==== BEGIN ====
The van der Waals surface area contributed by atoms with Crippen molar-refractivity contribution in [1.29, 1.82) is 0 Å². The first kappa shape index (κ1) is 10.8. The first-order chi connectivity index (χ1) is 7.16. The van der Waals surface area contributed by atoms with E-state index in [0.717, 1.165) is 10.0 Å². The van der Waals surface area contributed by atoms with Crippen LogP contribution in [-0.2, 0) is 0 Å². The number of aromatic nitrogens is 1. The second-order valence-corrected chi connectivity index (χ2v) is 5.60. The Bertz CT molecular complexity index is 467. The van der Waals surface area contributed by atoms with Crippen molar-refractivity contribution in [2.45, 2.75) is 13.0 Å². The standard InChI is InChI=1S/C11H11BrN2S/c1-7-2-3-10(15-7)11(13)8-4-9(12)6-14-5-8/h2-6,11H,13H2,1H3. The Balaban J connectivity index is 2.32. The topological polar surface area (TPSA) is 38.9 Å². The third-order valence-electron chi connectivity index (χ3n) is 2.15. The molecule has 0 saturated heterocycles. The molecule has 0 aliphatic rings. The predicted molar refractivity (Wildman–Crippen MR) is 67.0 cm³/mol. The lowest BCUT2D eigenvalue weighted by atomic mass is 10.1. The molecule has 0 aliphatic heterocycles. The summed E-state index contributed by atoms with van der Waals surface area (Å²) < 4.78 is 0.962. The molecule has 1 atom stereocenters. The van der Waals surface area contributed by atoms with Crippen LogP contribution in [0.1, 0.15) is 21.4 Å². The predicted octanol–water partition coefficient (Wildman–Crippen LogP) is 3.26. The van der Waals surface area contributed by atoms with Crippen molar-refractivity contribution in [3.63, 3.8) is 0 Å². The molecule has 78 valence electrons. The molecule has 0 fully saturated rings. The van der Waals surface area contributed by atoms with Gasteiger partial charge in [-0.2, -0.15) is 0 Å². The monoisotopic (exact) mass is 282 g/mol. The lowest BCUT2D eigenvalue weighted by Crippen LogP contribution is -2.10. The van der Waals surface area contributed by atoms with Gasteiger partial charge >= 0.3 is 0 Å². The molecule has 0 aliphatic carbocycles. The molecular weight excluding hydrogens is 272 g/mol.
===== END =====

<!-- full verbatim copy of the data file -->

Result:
The van der Waals surface area contributed by atoms with Crippen molar-refractivity contribution in [1.29, 1.82) is 0 Å². The first kappa shape index (κ1) is 10.8. The first-order chi connectivity index (χ1) is 7.16. The van der Waals surface area contributed by atoms with E-state index in [0.717, 1.165) is 10.0 Å². The van der Waals surface area contributed by atoms with Crippen LogP contribution in [-0.2, 0) is 0 Å². The number of aromatic nitrogens is 1. The second-order valence-corrected chi connectivity index (χ2v) is 5.60. The Bertz CT molecular complexity index is 467. The van der Waals surface area contributed by atoms with Crippen molar-refractivity contribution in [2.45, 2.75) is 13.0 Å². The standard InChI is InChI=1S/C11H11BrN2S/c1-7-2-3-10(15-7)11(13)8-4-9(12)6-14-5-8/h2-6,11H,13H2,1H3. The Balaban J connectivity index is 2.32. The topological polar surface area (TPSA) is 38.9 Å². The third-order valence-electron chi connectivity index (χ3n) is 2.15. The molecule has 0 saturated heterocycles. The molecule has 0 aliphatic rings. The predicted molar refractivity (Wildman–Crippen MR) is 67.0 cm³/mol. The lowest BCUT2D eigenvalue weighted by atomic mass is 10.1. The molecule has 0 aliphatic heterocycles. The summed E-state index contributed by atoms with van der Waals surface area (Å²) < 4.78 is 0.962. The molecule has 1 atom stereocenters. The van der Waals surface area contributed by atoms with Crippen LogP contribution in [0.1, 0.15) is 21.4 Å². The predicted octanol–water partition coefficient (Wildman–Crippen LogP) is 3.26. The van der Waals surface area contributed by atoms with Crippen molar-refractivity contribution in [3.63, 3.8) is 0 Å². The molecule has 78 valence electrons. The molecule has 0 fully saturated rings. The van der Waals surface area contributed by atoms with Gasteiger partial charge in [-0.2, -0.15) is 0 Å². The monoisotopic (exact) mass is 282 g/mol. The lowest BCUT2D eigenvalue weighted by Crippen LogP contribution is -2.10. The van der Waals surface area contributed by atoms with Gasteiger partial charge >= 0.3 is 0 Å². The molecule has 0 aliphatic carbocycles. The molecular weight excluding hydrogens is 272 g/mol.